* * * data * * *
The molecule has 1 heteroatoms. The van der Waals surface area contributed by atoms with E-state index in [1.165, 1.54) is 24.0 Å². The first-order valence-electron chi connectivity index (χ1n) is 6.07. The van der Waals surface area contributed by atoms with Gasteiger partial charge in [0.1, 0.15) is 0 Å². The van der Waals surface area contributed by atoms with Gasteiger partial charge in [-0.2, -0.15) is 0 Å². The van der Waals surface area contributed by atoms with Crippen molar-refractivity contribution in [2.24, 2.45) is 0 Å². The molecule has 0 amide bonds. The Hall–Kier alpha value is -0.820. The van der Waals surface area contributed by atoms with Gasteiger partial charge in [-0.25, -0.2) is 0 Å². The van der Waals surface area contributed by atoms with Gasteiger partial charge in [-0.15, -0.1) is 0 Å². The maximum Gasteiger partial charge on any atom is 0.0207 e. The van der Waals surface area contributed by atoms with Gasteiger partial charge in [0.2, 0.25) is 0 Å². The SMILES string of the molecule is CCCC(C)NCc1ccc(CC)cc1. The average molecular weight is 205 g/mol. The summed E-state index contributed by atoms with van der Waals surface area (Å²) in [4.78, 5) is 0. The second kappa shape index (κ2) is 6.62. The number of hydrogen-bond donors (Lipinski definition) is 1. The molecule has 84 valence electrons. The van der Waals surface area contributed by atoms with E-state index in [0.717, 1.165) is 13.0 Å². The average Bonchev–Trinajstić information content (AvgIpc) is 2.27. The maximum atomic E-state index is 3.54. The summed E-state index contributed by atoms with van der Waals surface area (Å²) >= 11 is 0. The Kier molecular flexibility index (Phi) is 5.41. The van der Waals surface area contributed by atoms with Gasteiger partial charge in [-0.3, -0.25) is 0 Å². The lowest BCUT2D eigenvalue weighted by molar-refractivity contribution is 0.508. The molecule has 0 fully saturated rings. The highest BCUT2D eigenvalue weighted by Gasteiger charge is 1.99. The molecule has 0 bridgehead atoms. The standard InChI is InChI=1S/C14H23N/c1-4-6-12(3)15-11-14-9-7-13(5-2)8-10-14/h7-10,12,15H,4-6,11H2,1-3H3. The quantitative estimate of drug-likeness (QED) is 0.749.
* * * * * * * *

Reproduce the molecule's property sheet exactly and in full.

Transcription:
The molecule has 1 heteroatoms. The van der Waals surface area contributed by atoms with E-state index in [1.165, 1.54) is 24.0 Å². The first-order valence-electron chi connectivity index (χ1n) is 6.07. The van der Waals surface area contributed by atoms with Gasteiger partial charge in [0.1, 0.15) is 0 Å². The van der Waals surface area contributed by atoms with Gasteiger partial charge in [-0.2, -0.15) is 0 Å². The van der Waals surface area contributed by atoms with Crippen molar-refractivity contribution in [2.24, 2.45) is 0 Å². The molecule has 0 amide bonds. The Hall–Kier alpha value is -0.820. The van der Waals surface area contributed by atoms with Gasteiger partial charge in [-0.25, -0.2) is 0 Å². The van der Waals surface area contributed by atoms with Gasteiger partial charge in [-0.15, -0.1) is 0 Å². The maximum Gasteiger partial charge on any atom is 0.0207 e. The van der Waals surface area contributed by atoms with Gasteiger partial charge in [0.2, 0.25) is 0 Å². The SMILES string of the molecule is CCCC(C)NCc1ccc(CC)cc1. The average molecular weight is 205 g/mol. The summed E-state index contributed by atoms with van der Waals surface area (Å²) in [4.78, 5) is 0. The second kappa shape index (κ2) is 6.62. The number of hydrogen-bond donors (Lipinski definition) is 1. The molecule has 84 valence electrons. The van der Waals surface area contributed by atoms with E-state index in [0.717, 1.165) is 13.0 Å². The average Bonchev–Trinajstić information content (AvgIpc) is 2.27. The maximum atomic E-state index is 3.54. The summed E-state index contributed by atoms with van der Waals surface area (Å²) >= 11 is 0. The Kier molecular flexibility index (Phi) is 5.41. The van der Waals surface area contributed by atoms with Gasteiger partial charge in [-0.3, -0.25) is 0 Å². The lowest BCUT2D eigenvalue weighted by molar-refractivity contribution is 0.508. The molecule has 0 fully saturated rings. The highest BCUT2D eigenvalue weighted by Gasteiger charge is 1.99. The molecule has 0 bridgehead atoms. The standard InChI is InChI=1S/C14H23N/c1-4-6-12(3)15-11-14-9-7-13(5-2)8-10-14/h7-10,12,15H,4-6,11H2,1-3H3. The quantitative estimate of drug-likeness (QED) is 0.749.